Arizona Rock Legend Linda Ronstadt Celebrates 75th Birthday
July 15 is the birthday of one of Arizona’s greatest music icons — not a Gin Blossom or named Alice. Tucson native Linda Ronstadt celebrates her 75th birthday today.
Her amalgam of folk music, rock 'n' roll energy and blues infusion allowed her to break into the mid-'60s California rock 'n' roll scene.
The Ronstadt name had been well-known in Tucson for generations; the family played a key role in public service and business in the region, but the Ronstadts were also a musical family, as Linda described to Diane Rehm in 2014:
“My grandmother and grandfather loved opera and classical music, and my grandfather had been — in the 19th century — was the conductor of a military band, kind of an oompah brass band — and he wrote compositions and arrangements for that band ... conducted it, taught everyone there — he was like the Music Man, except he was the real deal, he could really play. My grandmother loved opera, and she’d listen to the Saturday afternoon broadcast from the Met — every Saturday, we'd go over there and sing along with it. Everybody knew the arias. You knew all the major arias and played them and sang them on the piano — not to the point where you could go stand on stage at the Met, but so that you could sing it for yourself in your privacy of your sorrow or your joy or whatever you wanted to express.”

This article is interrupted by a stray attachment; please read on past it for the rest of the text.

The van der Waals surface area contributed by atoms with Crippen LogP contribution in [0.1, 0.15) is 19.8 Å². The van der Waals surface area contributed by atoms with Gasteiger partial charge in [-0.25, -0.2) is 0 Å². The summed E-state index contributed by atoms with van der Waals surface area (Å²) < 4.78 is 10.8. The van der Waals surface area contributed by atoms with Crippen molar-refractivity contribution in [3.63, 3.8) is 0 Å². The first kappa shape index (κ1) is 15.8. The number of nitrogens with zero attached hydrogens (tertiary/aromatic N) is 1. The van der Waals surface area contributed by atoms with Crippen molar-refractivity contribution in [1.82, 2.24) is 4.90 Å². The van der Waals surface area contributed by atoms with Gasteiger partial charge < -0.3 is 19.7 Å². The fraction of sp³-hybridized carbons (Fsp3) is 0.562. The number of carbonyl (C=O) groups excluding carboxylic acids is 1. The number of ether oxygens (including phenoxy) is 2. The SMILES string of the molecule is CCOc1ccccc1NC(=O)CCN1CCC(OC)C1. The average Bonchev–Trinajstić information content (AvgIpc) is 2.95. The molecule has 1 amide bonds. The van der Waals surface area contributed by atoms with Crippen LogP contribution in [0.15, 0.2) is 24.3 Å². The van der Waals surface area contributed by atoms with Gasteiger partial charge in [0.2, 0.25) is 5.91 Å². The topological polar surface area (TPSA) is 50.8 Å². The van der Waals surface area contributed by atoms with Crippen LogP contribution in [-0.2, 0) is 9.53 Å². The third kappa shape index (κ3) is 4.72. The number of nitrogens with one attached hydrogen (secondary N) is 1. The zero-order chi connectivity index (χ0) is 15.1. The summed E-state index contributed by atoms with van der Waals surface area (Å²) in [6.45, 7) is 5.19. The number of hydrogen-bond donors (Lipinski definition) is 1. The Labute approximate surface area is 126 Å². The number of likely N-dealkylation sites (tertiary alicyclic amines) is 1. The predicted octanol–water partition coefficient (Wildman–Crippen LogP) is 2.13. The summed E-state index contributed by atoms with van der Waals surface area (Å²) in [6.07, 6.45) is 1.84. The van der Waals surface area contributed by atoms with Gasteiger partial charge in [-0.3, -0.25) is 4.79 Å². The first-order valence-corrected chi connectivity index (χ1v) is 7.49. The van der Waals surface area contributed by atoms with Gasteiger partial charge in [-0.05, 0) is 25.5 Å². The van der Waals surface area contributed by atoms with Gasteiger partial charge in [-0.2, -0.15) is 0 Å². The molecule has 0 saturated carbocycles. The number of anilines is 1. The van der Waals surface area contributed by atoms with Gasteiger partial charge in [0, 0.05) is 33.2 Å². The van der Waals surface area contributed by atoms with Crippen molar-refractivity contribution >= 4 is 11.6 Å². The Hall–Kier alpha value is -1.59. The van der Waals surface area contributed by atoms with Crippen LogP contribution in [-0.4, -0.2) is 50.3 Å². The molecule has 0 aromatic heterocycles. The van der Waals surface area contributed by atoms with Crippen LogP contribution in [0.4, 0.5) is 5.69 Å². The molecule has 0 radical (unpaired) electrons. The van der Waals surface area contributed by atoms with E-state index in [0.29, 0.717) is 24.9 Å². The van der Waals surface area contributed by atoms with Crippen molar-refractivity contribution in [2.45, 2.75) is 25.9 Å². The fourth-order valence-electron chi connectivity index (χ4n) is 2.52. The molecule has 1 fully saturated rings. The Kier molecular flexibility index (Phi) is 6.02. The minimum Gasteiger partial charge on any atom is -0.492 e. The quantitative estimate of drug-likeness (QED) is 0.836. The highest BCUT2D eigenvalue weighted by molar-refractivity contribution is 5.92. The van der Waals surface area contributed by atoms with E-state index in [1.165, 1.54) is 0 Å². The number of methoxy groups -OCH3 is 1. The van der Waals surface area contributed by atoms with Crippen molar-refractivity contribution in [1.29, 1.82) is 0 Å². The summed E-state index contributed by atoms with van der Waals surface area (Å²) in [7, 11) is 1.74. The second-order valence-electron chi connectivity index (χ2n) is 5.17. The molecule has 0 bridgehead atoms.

Ronstadt’s career exploded throughout the 1970s and '80s as she charted legacy singles like "You’re No Good," "Hurts So Bad" and 1977’s “"Blue Bayou."
By the late '70s, Ronstadt was the highest-paid woman in rock 'n' roll and her career shifted gears to the Broadway stage when she starred in 1980's "The Pirates of Penzance."
In 1987, she once again redefined herself with a tribute to her Mexican heritage — an album of Mexican folk songs that to this day stands as one of the biggest selling non-English language albums in American record history.
Linda Ronstadt left California in 1997 to return to her roots in Tucson, staying through 2014 when she left for San Francisco, saying the political climate in Arizona did not suit her.
In 2013, Ronstadt announced she had Parkinson's disease that had been affecting her singing for years before it was diagnosed. Two months after that diagnosis, she spoke with Fresh Air's Terri Gross about it:
"For years I was struggling on stage. I was having such a hard time singing because I didn’t have any muscle control. And you have exquisite muscle control when you're singing — there are just a lot of things that have to be coordinated on an exquisite level — so I just couldn’t do it, and I didn’t know why. I knew how to sing all my whole life. So it was a relief to know, but I would have rather it be measles or something I was going to get over. But that’s the breaks.”
While her performances are much missed, the legacy she leaves behind is extensive, including 30 albums, 14 Grammy Awards, induction into the Arizona Music & Entertainment Hall of Fame, and being a 2019 Kennedy Center Honoree.
Jim Nintzel is the executive editor of the Tucson Weekly, and he described Ronstadt’s lasting impact on the music industry:
"She’s called the 'Queen of Rock 'n' Roll.' She was the first huge female rock 'n' roll star and she paved the way for a lot of women to move forward in what is the boys' world of rock 'n' roll."